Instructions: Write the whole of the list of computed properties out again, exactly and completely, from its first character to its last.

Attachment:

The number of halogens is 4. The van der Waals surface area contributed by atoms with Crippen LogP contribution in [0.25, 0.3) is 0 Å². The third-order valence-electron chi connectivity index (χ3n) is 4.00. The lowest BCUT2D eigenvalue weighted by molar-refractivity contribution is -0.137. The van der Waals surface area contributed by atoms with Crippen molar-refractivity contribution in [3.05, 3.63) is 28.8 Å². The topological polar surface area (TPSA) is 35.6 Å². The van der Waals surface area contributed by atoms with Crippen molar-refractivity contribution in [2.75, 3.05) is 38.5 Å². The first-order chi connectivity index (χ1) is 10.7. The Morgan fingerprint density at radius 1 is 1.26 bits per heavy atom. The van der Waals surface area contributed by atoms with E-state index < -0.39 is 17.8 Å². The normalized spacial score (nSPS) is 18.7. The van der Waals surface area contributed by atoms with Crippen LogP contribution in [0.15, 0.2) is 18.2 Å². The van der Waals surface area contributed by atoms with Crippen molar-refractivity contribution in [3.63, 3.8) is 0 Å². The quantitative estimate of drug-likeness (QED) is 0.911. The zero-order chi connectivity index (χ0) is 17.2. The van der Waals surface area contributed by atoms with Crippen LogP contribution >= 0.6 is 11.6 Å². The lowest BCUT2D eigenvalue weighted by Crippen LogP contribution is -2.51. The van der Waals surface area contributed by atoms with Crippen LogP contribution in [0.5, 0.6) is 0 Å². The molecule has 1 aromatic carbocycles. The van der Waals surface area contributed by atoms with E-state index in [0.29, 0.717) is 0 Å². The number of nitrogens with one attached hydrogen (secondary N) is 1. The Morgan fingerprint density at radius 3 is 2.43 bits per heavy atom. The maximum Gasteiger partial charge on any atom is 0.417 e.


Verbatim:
The number of halogens is 4. The van der Waals surface area contributed by atoms with Crippen LogP contribution in [0.25, 0.3) is 0 Å². The third-order valence-electron chi connectivity index (χ3n) is 4.00. The lowest BCUT2D eigenvalue weighted by molar-refractivity contribution is -0.137. The van der Waals surface area contributed by atoms with Crippen molar-refractivity contribution in [3.05, 3.63) is 28.8 Å². The topological polar surface area (TPSA) is 35.6 Å². The van der Waals surface area contributed by atoms with Crippen molar-refractivity contribution in [2.75, 3.05) is 38.5 Å². The first-order chi connectivity index (χ1) is 10.7. The Morgan fingerprint density at radius 1 is 1.26 bits per heavy atom. The van der Waals surface area contributed by atoms with E-state index < -0.39 is 17.8 Å². The normalized spacial score (nSPS) is 18.7. The van der Waals surface area contributed by atoms with Crippen LogP contribution in [0.15, 0.2) is 18.2 Å². The van der Waals surface area contributed by atoms with Crippen molar-refractivity contribution in [3.63, 3.8) is 0 Å². The quantitative estimate of drug-likeness (QED) is 0.911. The zero-order chi connectivity index (χ0) is 17.2. The van der Waals surface area contributed by atoms with Crippen LogP contribution >= 0.6 is 11.6 Å². The lowest BCUT2D eigenvalue weighted by Crippen LogP contribution is -2.51. The van der Waals surface area contributed by atoms with Crippen LogP contribution in [0.5, 0.6) is 0 Å². The molecule has 1 aromatic carbocycles. The van der Waals surface area contributed by atoms with E-state index in [0.29, 0.717) is 0 Å². The number of nitrogens with one attached hydrogen (secondary N) is 1. The Morgan fingerprint density at radius 3 is 2.43 bits per heavy atom. The maximum Gasteiger partial charge on any atom is 0.417 e.